In May 2009, President Barack Obama issued an executive order for the federal government to take a more vigorous role in cleaning up the Chesapeake Bay. The order established a Federal Leadership Committee of senior officials from the EPA, the USDA and five other cabinet level departments. Their mandate is clear: Do what it takes to clean up the Bay - that means big changes to the programs and policies that affect farms and farmland.
Meeting Bay Goals will Bring Real Change to Chesapeake Agriculture
Key Challenges and Integrated Strategies
After meetings and listening sessions in August, the EPA and four federal departments submitted draft reports on the key challenges of Bay cleanup to the Federal Leadership committee and released the reports to the public. They will be combined into a single,
integrated federal strategy, outlining the steps needed to restore
the health of the Chesapeake Bay.
Real Reductions, Big Change
With public support over the past 25 years, agricultural landowners have made significant contributions to a healthy Bay. Yet overall water quality goals have not been met and the draft reports estimate a further 44% overall reduction of nitrogen - 81 million pounds of it from farmland. Meeting these reductions means big changes in programs and policies. But it is also an opportunity to support the innovative solutions to improving water quality that farmers have been demonstrating.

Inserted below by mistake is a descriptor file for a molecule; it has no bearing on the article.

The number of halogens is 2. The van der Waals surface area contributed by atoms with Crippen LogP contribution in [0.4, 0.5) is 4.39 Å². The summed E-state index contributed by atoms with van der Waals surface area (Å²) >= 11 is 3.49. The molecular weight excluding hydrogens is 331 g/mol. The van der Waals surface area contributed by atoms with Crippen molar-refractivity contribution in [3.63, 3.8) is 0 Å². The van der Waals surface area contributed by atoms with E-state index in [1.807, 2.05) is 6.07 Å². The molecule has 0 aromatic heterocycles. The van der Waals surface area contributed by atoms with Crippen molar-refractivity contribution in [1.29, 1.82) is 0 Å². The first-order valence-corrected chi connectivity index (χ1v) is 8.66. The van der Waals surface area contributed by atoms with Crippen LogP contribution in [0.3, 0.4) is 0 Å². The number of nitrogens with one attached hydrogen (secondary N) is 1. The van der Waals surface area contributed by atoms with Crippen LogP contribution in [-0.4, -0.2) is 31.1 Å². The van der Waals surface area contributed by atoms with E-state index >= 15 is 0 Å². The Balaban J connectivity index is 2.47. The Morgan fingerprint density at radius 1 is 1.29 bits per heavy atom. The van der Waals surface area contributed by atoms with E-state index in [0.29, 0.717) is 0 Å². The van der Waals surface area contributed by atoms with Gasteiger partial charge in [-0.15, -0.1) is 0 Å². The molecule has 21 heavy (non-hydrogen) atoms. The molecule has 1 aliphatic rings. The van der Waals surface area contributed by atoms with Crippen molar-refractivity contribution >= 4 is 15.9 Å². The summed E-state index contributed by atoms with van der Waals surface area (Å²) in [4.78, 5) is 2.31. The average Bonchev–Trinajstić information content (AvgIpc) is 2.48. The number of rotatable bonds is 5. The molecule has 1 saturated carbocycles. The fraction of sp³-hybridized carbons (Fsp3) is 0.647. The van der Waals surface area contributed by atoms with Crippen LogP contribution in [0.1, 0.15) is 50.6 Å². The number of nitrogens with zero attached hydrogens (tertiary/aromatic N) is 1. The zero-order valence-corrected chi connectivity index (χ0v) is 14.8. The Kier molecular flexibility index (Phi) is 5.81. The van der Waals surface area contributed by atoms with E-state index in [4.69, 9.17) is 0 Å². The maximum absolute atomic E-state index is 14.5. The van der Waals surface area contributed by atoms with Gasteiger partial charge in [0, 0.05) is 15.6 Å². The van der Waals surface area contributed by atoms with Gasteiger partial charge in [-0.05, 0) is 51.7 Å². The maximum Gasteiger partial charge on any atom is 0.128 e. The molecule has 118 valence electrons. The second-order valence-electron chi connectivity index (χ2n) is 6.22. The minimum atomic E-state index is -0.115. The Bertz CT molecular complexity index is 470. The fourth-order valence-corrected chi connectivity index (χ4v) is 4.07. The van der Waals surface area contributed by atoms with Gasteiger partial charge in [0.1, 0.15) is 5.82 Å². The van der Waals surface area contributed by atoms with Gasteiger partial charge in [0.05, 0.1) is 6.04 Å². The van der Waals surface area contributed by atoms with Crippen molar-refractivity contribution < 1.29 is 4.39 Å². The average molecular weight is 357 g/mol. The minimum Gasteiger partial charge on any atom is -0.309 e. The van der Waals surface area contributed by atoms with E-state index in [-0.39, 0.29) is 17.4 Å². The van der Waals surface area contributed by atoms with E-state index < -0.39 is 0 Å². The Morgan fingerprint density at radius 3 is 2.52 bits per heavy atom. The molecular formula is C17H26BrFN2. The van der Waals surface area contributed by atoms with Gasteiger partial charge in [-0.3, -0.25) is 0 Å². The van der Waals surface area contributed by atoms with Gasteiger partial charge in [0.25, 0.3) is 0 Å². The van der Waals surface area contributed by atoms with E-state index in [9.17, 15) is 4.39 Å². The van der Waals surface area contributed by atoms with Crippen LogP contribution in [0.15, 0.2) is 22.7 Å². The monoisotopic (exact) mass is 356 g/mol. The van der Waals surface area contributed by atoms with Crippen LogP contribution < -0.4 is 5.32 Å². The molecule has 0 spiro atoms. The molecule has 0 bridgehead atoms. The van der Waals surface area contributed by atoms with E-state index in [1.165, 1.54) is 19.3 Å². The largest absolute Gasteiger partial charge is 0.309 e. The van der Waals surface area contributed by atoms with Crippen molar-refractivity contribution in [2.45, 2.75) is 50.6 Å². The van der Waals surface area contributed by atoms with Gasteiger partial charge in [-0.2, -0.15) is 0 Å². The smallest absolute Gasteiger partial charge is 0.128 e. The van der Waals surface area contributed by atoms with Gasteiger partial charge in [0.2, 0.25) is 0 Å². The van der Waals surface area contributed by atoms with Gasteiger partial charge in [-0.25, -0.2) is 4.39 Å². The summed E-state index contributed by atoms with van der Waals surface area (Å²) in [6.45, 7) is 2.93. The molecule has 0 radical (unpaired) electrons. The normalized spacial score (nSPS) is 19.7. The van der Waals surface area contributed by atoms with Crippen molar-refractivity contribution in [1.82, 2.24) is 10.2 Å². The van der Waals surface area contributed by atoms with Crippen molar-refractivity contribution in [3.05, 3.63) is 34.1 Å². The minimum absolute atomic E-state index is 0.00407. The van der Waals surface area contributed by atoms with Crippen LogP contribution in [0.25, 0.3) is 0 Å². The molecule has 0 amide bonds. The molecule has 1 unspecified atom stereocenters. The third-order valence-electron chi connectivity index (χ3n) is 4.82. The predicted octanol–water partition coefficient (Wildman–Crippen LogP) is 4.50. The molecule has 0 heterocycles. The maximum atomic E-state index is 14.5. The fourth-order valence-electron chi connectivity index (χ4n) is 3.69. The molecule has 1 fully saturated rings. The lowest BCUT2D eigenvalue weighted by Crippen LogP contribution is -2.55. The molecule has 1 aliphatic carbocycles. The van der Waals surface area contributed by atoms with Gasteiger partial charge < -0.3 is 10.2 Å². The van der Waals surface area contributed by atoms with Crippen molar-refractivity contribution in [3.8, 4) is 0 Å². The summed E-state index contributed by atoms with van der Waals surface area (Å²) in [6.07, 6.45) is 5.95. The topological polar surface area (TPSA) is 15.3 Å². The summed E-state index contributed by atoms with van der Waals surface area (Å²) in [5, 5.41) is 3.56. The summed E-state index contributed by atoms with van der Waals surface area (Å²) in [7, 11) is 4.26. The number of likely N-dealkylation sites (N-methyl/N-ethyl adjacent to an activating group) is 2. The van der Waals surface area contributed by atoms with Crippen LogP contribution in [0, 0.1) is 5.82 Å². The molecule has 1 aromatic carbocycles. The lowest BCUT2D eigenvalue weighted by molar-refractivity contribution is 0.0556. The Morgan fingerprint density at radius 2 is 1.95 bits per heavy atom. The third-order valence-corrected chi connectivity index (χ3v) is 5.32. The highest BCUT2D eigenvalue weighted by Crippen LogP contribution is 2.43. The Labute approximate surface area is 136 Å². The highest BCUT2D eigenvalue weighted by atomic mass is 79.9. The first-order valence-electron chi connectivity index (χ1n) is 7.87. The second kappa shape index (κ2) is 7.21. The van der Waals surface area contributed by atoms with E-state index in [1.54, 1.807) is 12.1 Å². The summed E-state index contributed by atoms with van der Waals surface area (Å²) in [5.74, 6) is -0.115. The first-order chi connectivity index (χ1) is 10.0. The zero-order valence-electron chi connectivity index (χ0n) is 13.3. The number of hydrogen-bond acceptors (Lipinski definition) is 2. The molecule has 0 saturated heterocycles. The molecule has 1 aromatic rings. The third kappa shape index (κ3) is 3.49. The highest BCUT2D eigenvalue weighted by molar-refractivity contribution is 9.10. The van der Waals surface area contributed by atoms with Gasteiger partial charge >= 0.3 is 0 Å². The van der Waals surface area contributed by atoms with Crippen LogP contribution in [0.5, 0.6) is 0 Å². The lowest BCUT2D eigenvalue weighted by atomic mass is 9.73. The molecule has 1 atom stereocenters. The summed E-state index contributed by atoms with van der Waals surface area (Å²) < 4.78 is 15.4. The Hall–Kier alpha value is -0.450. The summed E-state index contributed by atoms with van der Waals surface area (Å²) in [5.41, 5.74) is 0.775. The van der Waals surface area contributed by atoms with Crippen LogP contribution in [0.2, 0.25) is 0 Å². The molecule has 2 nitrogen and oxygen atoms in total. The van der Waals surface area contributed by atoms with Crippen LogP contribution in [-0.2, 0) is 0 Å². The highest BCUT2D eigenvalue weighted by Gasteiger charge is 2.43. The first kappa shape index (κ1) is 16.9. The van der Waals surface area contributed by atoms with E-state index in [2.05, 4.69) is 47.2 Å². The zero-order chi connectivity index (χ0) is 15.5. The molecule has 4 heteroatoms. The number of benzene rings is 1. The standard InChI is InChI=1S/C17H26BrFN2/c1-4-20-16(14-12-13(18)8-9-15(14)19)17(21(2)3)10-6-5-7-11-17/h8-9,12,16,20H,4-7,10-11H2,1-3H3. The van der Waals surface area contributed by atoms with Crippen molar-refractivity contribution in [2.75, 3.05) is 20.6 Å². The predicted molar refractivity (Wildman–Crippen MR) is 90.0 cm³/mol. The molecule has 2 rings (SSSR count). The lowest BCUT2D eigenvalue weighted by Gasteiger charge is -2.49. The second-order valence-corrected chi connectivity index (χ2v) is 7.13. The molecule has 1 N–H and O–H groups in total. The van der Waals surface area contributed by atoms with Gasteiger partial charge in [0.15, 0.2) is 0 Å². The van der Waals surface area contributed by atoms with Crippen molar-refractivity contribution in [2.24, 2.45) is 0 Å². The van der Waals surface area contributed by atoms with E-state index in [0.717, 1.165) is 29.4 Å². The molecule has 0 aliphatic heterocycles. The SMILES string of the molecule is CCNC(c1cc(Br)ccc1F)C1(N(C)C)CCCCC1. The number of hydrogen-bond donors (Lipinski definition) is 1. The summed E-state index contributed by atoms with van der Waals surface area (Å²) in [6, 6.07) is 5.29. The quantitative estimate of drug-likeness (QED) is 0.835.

Programs and Policies That Work for Farmers
Farmers and their land offer Bay Watershed communities fresh food and scenic landscapes, while stimulating local economies. But poorly crafted regulations can make it harder to operate and can eat into farmers' thin profits. Our region can't afford to lose its farms. Draft reports recommend that regulators partner with agriculture, but it's up to you to make sure that the Federal Leadership Committee creates programs and policies that work for farmers.
"EPA believes that maintaining the viability of agriculture is an essential component to sustaining ecosystems in the Bay. Environmentally sound farming is a preferred land use in the region and we are committed to strong partnerships." - EPA, 202(a) Water Quality Draft Report
Chesapeake Bay Executive Order Timeline